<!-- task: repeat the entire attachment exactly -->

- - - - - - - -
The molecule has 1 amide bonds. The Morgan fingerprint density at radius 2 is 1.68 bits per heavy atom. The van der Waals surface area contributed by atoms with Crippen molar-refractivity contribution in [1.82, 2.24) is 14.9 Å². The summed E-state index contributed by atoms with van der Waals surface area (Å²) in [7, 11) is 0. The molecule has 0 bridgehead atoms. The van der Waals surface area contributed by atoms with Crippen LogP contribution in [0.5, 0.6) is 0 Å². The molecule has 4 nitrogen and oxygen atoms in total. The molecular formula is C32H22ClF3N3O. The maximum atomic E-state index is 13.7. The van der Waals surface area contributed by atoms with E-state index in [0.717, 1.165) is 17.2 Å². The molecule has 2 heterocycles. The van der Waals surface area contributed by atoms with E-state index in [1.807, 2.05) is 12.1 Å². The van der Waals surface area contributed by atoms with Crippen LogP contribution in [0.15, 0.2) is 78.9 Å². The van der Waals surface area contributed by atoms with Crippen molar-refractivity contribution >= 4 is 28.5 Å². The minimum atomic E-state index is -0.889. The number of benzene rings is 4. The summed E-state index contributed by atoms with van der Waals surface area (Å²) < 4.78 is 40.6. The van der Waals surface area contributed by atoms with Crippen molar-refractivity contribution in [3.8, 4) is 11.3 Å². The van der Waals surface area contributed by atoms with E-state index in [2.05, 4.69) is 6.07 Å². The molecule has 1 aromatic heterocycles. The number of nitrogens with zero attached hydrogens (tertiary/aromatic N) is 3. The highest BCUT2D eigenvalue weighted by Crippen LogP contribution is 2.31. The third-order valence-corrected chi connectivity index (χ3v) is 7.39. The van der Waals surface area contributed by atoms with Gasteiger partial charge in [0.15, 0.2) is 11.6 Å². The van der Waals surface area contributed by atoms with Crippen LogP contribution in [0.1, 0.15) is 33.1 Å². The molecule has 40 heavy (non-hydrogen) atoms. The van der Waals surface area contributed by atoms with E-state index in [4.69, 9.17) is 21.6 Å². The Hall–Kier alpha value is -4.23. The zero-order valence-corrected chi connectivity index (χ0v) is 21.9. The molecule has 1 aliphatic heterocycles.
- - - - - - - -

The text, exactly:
The molecule has 1 amide bonds. The Morgan fingerprint density at radius 2 is 1.68 bits per heavy atom. The van der Waals surface area contributed by atoms with Crippen molar-refractivity contribution in [1.82, 2.24) is 14.9 Å². The summed E-state index contributed by atoms with van der Waals surface area (Å²) in [7, 11) is 0. The molecule has 0 bridgehead atoms. The van der Waals surface area contributed by atoms with Crippen LogP contribution in [0.5, 0.6) is 0 Å². The molecule has 4 nitrogen and oxygen atoms in total. The molecular formula is C32H22ClF3N3O. The maximum atomic E-state index is 13.7. The van der Waals surface area contributed by atoms with E-state index in [0.717, 1.165) is 17.2 Å². The molecule has 2 heterocycles. The van der Waals surface area contributed by atoms with E-state index in [1.807, 2.05) is 12.1 Å². The van der Waals surface area contributed by atoms with Crippen LogP contribution in [0.15, 0.2) is 78.9 Å². The van der Waals surface area contributed by atoms with Crippen molar-refractivity contribution >= 4 is 28.5 Å². The minimum atomic E-state index is -0.889. The number of benzene rings is 4. The summed E-state index contributed by atoms with van der Waals surface area (Å²) < 4.78 is 40.6. The van der Waals surface area contributed by atoms with Crippen molar-refractivity contribution in [3.8, 4) is 11.3 Å². The van der Waals surface area contributed by atoms with E-state index in [2.05, 4.69) is 6.07 Å². The molecule has 1 aromatic heterocycles. The number of nitrogens with zero attached hydrogens (tertiary/aromatic N) is 3. The highest BCUT2D eigenvalue weighted by Crippen LogP contribution is 2.31. The third-order valence-corrected chi connectivity index (χ3v) is 7.39. The van der Waals surface area contributed by atoms with Gasteiger partial charge in [0.15, 0.2) is 11.6 Å². The van der Waals surface area contributed by atoms with Crippen LogP contribution in [0.1, 0.15) is 33.1 Å². The molecule has 40 heavy (non-hydrogen) atoms. The van der Waals surface area contributed by atoms with E-state index in [4.69, 9.17) is 21.6 Å². The Hall–Kier alpha value is -4.23. The zero-order valence-corrected chi connectivity index (χ0v) is 21.9. The molecule has 1 aliphatic heterocycles.